Michael Goheen is a teacher and writer who has devoted himself to understanding and interpreting the work of the late Lesslie Newbigin. He is a Canadian who divides his time between Canada and the United States. What distinguishes Goheen is the way in which he works as both an academic and a “pastoral” leader within congregations. His writing is born out of excellent research and on-the-ground experience in congregations.
I confess that when friends asked me if I had read this book I said ‘No’ and didn’t really want to read another of ‘these books’ even one on Newbigin. Then I was asked to participate in a dialogue with a series of leaders who were using Goheen’s book as a basis for their conversations. I reluctantly ordered a copy with the plan to do a quick skip through in order to have some ability to join the conversation. In truth, from the first page on I was gripped by the crispness of Goheen’s writing and the breadth of scholarship that he has brought to this important and excellent book. Newbigin was, and remains, one of the most important missiological minds of the late twentieth century who, for all of us, raised the critical questions of what it means for the people of God to address the still unaddressed challenge of the modern West. His question: ‘Can the West be Converted?’ distilled what is at stake for Christian life in both Europe and North America.
The great tragedy of our situation today, particularly on this side of the Atlantic, is that many can quote Newbigin’s question, many use the language of ‘missional’ (which Goheen clearly chooses not to use in the title to his book) with great ease as they propose one method after another to fix and remake their churches but, in my experience, few leaders have taken the time to actually read and absorb what Newbigin wrote about these matters. Goheen’s book is, in this context, a great gift to us as we confront the increasing unraveling of not just the ‘West’ he so clearly understood but also the churches that were formed and spread around the world from the great reformations and colonizations.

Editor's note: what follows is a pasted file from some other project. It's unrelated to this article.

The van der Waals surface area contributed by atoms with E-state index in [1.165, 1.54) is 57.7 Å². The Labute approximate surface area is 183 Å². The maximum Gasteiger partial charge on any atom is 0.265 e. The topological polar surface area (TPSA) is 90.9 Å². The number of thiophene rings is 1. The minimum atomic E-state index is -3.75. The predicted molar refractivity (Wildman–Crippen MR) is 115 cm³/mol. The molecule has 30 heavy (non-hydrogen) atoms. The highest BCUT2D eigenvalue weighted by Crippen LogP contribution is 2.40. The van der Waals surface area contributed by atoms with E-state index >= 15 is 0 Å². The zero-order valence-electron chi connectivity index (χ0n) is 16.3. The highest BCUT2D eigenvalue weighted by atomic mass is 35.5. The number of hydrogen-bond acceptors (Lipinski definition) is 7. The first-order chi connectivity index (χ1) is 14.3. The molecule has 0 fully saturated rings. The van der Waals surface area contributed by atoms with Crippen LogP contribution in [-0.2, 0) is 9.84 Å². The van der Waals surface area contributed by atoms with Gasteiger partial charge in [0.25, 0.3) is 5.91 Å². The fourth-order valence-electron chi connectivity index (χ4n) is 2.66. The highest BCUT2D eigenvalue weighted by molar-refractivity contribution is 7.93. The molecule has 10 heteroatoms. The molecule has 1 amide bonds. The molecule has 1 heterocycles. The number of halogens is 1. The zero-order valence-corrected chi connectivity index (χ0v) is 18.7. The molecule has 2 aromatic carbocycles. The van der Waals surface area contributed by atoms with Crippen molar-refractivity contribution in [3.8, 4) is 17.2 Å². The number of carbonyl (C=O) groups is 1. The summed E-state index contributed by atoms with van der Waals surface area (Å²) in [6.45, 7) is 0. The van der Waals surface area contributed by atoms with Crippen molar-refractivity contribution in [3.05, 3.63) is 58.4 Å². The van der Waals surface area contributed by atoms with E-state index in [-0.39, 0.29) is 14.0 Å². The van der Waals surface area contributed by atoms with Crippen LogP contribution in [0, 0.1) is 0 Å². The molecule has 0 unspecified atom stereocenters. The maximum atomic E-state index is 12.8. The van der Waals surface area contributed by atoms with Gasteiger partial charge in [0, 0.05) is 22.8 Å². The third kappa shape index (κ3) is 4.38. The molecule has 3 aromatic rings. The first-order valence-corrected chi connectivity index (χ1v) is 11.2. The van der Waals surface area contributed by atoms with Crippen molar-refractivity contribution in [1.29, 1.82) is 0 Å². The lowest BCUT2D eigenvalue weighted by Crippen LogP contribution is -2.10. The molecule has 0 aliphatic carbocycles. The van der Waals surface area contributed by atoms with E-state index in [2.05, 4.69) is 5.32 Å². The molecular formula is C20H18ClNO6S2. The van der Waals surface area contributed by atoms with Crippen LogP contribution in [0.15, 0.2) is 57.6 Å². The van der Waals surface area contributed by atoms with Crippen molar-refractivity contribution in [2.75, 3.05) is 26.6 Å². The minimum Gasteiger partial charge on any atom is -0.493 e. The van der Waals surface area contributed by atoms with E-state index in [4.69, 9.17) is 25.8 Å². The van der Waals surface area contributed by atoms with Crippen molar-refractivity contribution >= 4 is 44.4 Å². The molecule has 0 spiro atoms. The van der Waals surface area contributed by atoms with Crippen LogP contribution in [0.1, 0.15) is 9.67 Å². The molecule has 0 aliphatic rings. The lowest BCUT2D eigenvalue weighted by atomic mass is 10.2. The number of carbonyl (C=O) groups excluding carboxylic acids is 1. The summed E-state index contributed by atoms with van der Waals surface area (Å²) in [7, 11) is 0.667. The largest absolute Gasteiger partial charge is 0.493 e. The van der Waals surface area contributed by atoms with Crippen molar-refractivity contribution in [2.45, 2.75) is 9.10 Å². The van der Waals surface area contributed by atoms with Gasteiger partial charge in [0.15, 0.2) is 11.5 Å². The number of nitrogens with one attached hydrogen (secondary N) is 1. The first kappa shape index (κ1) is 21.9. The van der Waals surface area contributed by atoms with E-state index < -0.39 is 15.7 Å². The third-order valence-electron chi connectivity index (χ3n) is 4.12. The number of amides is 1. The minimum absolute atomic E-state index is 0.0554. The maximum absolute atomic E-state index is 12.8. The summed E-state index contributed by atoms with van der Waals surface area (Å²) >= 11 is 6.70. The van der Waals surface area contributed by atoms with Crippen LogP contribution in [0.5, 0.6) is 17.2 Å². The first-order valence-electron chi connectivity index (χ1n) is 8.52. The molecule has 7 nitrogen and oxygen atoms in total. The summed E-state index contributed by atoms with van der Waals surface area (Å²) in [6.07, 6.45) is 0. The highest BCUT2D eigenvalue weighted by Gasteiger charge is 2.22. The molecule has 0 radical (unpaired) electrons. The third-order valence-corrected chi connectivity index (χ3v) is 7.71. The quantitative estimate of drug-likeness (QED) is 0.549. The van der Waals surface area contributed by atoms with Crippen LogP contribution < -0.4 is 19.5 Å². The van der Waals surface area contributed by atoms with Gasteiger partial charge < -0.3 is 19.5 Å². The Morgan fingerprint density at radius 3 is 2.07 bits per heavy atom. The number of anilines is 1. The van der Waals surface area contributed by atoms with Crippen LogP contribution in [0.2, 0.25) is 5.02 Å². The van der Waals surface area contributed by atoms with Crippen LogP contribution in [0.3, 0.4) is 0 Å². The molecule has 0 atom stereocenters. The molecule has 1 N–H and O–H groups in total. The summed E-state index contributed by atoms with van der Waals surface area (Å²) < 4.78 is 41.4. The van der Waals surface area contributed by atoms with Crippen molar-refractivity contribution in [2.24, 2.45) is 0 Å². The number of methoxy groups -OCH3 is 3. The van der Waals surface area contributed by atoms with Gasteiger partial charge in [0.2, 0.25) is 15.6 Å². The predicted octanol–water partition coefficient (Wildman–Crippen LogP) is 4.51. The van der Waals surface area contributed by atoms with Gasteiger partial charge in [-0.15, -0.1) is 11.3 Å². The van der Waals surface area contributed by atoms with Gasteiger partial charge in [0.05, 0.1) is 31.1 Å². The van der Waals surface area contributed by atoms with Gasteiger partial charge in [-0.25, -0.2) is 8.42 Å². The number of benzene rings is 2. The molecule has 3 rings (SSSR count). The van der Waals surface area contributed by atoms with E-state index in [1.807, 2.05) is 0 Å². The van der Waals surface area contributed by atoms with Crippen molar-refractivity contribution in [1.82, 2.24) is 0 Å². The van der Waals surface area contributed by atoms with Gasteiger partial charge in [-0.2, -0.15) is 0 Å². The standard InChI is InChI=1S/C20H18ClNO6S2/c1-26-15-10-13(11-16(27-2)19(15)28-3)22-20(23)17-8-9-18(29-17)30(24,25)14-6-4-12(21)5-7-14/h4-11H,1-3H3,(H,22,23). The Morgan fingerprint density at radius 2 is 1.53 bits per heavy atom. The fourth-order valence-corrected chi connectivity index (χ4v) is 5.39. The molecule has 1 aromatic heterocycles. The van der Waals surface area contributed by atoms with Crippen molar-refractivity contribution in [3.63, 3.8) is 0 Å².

The important service of this book is the way in which Goheen’s life long study of Newbigin is brought to bear on the question of the church and its vocation. He doesn’t produce a narrow reading of this question but provides a rich, nuanced overview of all Newbigin’s thinking around this question. I would strongly urge any leader wrestling with the question of what it means to be God’s people in our day to take the time to not just read, but to absorb Goheen’s fine introduction to Newbigin’s missionary ecclesiology, an introduction that shows the heart, mind and passion of a man whose love for the gospel and the people where he dwelt framed all his writing. Here is a mind alive to the great story of God’s unfolding purposes for all creation. Here is a vision for being God’s people that is so much bigger than our narrow claims for Christ and the gospel. Goheen has given us a great gift but it is a gift we need to unwrap, dwell with, meditate upon so that its words go deep into our imagination. Newbigin’s wisdom about the vocation of the church is dearly needed.
One of the strengths of this book is its focus. Goheen chooses not to engage with a wide band of other writers. He doesn’t spend time interacting with others around questions of ecclesiology, mission or vocation. What we get is a very focused interpretive commentary on Newbigin himself. This is a strength of the book. We get to Newbigin and are able to reflectively dwell with his ideas, his framing of what it means to be the church. The final chapters on the encounter with Western culture and Newbigin’s legacy for today are wonderful summaries of what is at stake for the church and its vocation as well as an invitation to put away the latest novelties and tactics and embrace a theological framing for being the church. There are places where one would want to raise questions about some of the assumptions that seem to lie within Goheen’s presentation (the notions of “ministry” for example raise many questions about the adequacy of existent forms to address the questions of ecclesial vocation), there’s repetition and probably too many bullet points in places but these are minor compared to the rich gift he has given to the church at this time.